You'll remember, from the first article in this series, that the XML Schema specification allows you to split up schema definitions across multiple files, and include one file within another using the <xsd:include> element. This not only helps in logically separating base and derived definitions, it also makes your code cleaner and easier to maintain.
In case you're using a schema published by an external party, it's quite possible that you may need to make changes to it in order to tailor it to your specific requirements. Making changes to the original schema definitions is not always the best way to accomplish this task; sometimes, it's more logical to leave the original schema definitions as is, and simply over-ride them with new definitions where needed.
The XML Schema specification allows you to do this via the <xsd:redefine> element, which makes it possible to easily redefine an existing schema definition. In order to illustrate this, let's return to the last example in the first part of this article, in which I split up my schema definitions into "base-defs.xsd", which contained the base definitions,
and reference this new file in my XML document instance.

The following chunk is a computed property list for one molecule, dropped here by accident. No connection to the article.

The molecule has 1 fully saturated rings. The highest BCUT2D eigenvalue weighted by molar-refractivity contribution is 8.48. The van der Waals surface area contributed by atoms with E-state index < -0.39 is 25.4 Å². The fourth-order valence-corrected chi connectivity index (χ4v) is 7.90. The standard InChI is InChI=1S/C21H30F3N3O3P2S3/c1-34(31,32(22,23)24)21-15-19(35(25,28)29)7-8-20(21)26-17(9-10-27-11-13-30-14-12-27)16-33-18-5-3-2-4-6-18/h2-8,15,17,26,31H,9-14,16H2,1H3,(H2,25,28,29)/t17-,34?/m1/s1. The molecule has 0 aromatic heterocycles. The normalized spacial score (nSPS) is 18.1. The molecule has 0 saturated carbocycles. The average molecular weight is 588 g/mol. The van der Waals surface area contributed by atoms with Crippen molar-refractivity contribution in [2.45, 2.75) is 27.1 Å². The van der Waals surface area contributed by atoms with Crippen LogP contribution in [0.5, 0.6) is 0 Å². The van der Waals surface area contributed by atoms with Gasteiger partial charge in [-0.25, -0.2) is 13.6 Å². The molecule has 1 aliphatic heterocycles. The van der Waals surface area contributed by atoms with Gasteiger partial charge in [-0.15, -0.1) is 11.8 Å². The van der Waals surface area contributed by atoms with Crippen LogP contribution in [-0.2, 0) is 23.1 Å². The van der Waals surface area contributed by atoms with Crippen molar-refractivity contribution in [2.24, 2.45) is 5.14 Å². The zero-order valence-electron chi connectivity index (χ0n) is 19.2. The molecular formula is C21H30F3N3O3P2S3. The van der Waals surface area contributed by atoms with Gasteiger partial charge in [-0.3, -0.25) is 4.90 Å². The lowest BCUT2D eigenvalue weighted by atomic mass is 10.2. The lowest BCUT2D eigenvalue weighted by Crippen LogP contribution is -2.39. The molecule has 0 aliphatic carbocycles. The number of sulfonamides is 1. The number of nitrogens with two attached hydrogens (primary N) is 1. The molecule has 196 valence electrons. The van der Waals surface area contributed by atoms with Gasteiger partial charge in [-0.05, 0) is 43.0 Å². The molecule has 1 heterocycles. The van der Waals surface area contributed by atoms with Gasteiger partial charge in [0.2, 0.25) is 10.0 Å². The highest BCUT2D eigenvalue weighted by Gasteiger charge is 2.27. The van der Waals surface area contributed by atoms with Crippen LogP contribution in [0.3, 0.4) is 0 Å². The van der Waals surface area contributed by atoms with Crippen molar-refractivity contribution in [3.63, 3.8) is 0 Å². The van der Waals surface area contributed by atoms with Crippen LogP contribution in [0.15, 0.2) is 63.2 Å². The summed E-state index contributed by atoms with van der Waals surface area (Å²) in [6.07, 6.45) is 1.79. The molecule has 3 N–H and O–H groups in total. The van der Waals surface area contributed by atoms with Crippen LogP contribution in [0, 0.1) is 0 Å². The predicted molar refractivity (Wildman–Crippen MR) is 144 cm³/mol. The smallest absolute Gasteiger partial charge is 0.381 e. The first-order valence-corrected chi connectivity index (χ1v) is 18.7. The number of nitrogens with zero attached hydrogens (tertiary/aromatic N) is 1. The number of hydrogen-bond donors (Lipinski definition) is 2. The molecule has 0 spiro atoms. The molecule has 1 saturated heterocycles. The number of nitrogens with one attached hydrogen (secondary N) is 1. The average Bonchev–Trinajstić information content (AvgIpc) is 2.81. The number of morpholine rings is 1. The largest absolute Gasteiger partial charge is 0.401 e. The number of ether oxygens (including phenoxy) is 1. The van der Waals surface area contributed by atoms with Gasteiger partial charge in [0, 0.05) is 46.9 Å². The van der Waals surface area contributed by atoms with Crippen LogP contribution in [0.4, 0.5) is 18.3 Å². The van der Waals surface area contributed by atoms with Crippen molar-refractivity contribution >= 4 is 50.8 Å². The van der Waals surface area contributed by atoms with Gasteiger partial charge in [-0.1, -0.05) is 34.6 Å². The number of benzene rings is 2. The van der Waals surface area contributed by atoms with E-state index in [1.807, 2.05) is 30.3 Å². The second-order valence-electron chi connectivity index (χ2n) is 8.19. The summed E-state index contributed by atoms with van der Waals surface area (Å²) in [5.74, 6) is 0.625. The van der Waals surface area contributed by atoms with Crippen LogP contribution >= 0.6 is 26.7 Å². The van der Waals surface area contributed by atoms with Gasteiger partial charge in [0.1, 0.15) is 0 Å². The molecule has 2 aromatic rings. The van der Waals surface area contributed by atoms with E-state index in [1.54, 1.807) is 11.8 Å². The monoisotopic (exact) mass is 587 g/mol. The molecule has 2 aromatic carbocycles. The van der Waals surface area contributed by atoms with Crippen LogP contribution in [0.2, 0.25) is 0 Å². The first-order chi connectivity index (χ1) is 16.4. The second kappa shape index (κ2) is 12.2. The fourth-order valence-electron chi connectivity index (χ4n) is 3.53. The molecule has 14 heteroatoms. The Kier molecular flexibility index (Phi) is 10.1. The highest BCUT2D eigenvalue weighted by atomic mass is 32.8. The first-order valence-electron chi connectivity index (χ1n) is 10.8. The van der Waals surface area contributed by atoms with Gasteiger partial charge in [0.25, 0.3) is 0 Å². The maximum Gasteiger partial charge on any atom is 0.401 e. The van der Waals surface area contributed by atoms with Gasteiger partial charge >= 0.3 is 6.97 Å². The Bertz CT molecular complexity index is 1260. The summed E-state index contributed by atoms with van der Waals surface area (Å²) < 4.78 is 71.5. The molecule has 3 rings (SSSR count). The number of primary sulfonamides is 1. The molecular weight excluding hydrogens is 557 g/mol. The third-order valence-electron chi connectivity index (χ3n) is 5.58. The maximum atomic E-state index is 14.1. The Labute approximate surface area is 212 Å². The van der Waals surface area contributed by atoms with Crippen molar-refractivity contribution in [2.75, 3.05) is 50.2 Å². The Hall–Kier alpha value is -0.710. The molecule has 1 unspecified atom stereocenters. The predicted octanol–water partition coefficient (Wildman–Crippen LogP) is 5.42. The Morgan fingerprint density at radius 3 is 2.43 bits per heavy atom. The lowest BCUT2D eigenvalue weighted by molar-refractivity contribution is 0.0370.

<?xml version="1.0" encoding="UTF-8"?>
and so on ...
The XML validator will now use the new definition of the "JediMaster" class when
validating this document instance, rather than the original definition in "local-defs.xsd". Other types may be redefined in a similar manner.
This ability to selectively redefine schema elements makes it possible to easily "localize" an externally-provided set of schema definitions to specific needs, without damaging or altering the original.
And that's about it for the moment. In the next part of this article, I'll be looking at uniqueness, keys and references. Lotsa good stuff ahead - so make sure you tune in!
Note: All examples in this article have been tested on Linux/i586. Examples are illustrative only, and are not meant for a production environment. Melonfire provides no warranties or support for the source code described in this article. YMMV!